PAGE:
Three for the Price of One

Every school in the country is hurrying to upgrade its technological capabilities, but the computer and network upgrades often carry a hefty price tag. Schenectady (NY) City School District found a way to give its schools a data network while getting a new phone system at the same time. With the new network in place, Schenectady has excess capacity and an easily expandable phone system that will last well into the future.

The district had little in the way of data network infrastructure when it began to research its system upgrade. Some of the administration buildings had small local area networks (LANs). Few of the buildings were connected in a network. The district officials knew they’d need to do two things with the upgrade: Wire every office and classroom with a good, high-capacity network and wire all of the schools and administration buildings together.

"We had to make sure, as long as we were investing in this kind of upgrade, that we would have a system that could handle growth," says John Falco, assistant superintendent. "Internet access, video instruction, computer graphics, and animation will all put a strain on the system. This upgrade had to allow for added capacity and future network uses."

Addressing Office/Educational Uses

"The educational demands are a large aspect of any installation such as this," says Brian Hogan, president of New England Systems, the firm selected to install the district-wide network. "But the business aspects of the district must also be addressed. Schenectady needed to ensure that its network would have ample capacity and security for both."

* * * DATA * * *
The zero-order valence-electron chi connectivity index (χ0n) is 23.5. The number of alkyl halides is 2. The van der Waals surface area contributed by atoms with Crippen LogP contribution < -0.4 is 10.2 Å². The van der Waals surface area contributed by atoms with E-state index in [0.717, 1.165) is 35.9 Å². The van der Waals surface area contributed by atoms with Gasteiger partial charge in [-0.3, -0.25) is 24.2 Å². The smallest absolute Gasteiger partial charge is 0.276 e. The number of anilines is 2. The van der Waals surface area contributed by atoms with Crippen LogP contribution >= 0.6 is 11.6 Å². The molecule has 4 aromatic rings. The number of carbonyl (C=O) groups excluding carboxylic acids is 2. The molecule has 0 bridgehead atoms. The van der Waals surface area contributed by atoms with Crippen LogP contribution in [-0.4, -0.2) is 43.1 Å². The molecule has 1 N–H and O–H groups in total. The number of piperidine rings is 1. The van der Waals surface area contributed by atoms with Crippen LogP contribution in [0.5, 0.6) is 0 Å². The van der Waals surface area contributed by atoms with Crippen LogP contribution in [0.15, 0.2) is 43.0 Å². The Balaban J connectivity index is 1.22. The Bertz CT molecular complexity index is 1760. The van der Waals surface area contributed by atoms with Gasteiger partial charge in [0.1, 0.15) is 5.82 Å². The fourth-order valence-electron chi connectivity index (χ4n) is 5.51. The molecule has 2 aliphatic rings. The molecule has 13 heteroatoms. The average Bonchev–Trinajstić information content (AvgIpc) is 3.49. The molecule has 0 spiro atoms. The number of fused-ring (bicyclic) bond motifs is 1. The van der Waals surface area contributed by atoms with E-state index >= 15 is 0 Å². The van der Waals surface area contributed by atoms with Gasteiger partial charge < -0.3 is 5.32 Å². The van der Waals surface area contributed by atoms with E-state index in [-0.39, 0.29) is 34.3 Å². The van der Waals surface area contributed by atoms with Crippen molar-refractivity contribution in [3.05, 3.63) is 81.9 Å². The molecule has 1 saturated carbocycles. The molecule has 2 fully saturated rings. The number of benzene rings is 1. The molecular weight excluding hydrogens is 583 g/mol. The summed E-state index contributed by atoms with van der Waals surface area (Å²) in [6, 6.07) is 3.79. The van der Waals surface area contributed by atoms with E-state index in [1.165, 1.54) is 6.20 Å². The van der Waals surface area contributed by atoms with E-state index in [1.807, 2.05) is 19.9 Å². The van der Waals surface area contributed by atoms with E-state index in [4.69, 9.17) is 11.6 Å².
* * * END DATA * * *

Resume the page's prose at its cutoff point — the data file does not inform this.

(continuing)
District officials decided on installation of a network technology called asynchronous transfer mode or ATM. It is fast enough to handle all types of data, and it allowed the district to add a new phone system, connecting all the buildings at the same time, on the same network. "ATM is the technology used by the major phone companies to carry phone, data, and even video traffic," Falco explains.

The Telephone System

Schenectady has been paying nearly $40 per month plus usage charges on a per phone basis at the school. This is typical of Centrex services for school districts. "When you’re spread among 17 buildings, as we are, the only way to get phone services was either to buy a PBX system for each location, or to rent Centrex from the telephone company," says Falco.

With the ATM-based system that Schenectady chose from Sphere Communications, the same set of wires carries Internet, business data, and voice traffic. The network also allows computer-telephony capability. "You can control the phone on your desk with a simple computer program on your desktop computer," Hogan explains. "For example, when a call comes in, the system will pop up a window on your computer giving you the caller ID and a directory structure. You can drag the incoming call to another extension or to your voice mailbox if you don’t want to take the call."

The ATM system will enhance the productivity of the administrative staff and allow teachers to have phones on their desks.

Video Ready

The ATM system also makes the classrooms video ready without adding video cabling. All 17 of the district’s buildings are connected by a 622 MBPS ATM ring of fiber optic cable, rented and installed by the local cable provider. The district’s main administration building holds the majority of network’s file servers to make management more efficient. The network servers host the phone system, Internet access, and instructional applications, as well as the district’s business applications. "Each task has its own server," says Hogan. "Isolating tasks to individual servers will help in long-term maintenance and trouble-shooting."

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